But here’s the thing—as long as I’ve been following the climate change issue, scientists DO seem to consistently have gotten their predictions wrong, just not in ways that Fox News will be in a rush to tell you. Over the last several years, I can’t tell you how many times I’ve read scientist comments like the one from NASA’s Robert Bindschlader in this particular article:

“It’s caught us all very much off guard,” says Bindschadler. “These are not the ice sheets that I was being taught when I was in graduate school. They are changing at magnitudes and at rates that were thought impossible just 15 years ago.”

Particularly where the poles are concerned, reports of current observable climate change routinely include words like “unexpected” and “unprecedented” and “underestimated.”

I dunno. I’ve written before about the difficulty, as a non-scientist, of separating signal from noise when it comes to a complex, contentious issue like climate change. I think the tendency among many people, myself included, is to assume “the truth is somewhere in the middle” when faced with competing narratives about a given issue. When we hear about uncertainties in climate predictions, it’s comforting (and easier) to think that maybe things won’t be as bad as climate scientists project. The scientists could be wrong.

But it’s important to remember that underestimation could be just as likely as overestimation when it comes to future climate change predictions. Yes, the models might be wrong, so scientists test them by documenting observable changes over time. What’s happening now matters, and we need to pay attention.

For that matter, what has happened in the past matters, too. This detail from the PRI article was news to me:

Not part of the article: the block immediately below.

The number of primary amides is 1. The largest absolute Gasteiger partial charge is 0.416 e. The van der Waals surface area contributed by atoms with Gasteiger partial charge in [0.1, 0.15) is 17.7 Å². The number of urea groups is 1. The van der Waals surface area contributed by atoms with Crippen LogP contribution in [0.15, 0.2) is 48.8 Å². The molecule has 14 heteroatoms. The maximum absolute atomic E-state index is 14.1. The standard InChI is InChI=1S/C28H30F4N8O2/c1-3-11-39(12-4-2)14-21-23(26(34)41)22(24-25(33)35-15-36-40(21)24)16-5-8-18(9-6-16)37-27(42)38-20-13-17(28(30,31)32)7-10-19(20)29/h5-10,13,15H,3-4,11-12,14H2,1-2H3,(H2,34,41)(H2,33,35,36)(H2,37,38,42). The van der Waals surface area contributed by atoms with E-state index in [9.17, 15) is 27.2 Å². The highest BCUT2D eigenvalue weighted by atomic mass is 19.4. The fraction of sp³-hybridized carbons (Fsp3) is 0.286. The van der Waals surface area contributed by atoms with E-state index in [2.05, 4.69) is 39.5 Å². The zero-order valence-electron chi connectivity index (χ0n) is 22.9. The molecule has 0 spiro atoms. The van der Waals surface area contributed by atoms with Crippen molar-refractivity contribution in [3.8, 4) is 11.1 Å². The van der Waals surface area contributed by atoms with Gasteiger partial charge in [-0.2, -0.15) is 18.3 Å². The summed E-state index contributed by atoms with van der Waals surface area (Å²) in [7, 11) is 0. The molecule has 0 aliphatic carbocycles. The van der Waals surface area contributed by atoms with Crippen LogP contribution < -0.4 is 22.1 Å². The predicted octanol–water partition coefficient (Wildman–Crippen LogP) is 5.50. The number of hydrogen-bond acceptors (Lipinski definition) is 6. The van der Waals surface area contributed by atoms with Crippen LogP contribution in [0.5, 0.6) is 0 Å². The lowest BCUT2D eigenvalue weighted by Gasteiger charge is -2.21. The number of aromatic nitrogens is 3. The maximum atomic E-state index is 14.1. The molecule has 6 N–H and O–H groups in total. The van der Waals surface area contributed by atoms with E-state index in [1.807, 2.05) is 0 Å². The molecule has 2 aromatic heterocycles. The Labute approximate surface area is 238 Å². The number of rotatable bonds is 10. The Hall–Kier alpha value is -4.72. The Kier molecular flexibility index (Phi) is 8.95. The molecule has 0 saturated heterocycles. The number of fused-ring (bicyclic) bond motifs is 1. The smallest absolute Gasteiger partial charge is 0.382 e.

Scientists like Wanless are studying sediments from past warming periods to find clues as to how quickly sea levels changed. And what they’ve found is the stuff of Hollywood movies—rapid pulses in the 20-foot range, and on a time scale that could be not centuries, but decades.

I honestly don’t know what to do with this information. Am I being alarmist for highlighting it? What do we do when the science is alarming? I’ve always liked the analogy about humankind and the climate that we’re poking a sleeping tiger with a stick, unsure of exactly what it will do. Well, I’m a wee bit alarmed to find what this tiger has done upon waking in the past.

I’ll be in New Orleans this weekend, trying hard not to think about these things (especially there).

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I’m way overdue in putting up a new post and giving an update on the Environmental Writing class that Peyten Dobbs and I are teaching. It has been, without question, one of the most interesting and challenging teaching experiences of my career, and we’ve both admitted to each other that, relatively speaking, we’re a little bored teaching the conventional English curriculum in our regular English classes. (If you’re interested, you can access our class blog here and see what the students have had to say about it.)

At any rate, I’ll write a thoughtful and thorough update at some point, but for now I’ll just say that it’s been exciting for us to go through something of the same learning process as the kids. I’ve followed the climate change issue fairly closely for a decade or so now, but teaching this course has pushed me to dig deeper and question my assumptions, to examine loose ends and fill in the gaps in my understanding, and to follow developments in the scientific arena more closely than usual.

Among other things, watching the science unfold in real time gives one a perspective on the media that you don’t otherwise get.

Yesterday’s big news? Well, I’ll use the headline of the column in today’s WSJ, written by the lead researcher of the Berkeley Earth Surface Temperature team (BEST), to sum up the very latest research findings: The Case Against Global-Warming Skepticism: There were good reasons to doubt, until now. The BEST team undertook a series of studies designed specifically to test questions raised by climate skeptics about the validity of global temperature data sets used by climate scientists (regular readers of Nealz Nuze, for instance, will remember breathless revelations about temperature stations sited next to heat sources like airport runways) and came to the following conclusion (in the words of lead researcher Richard Muller):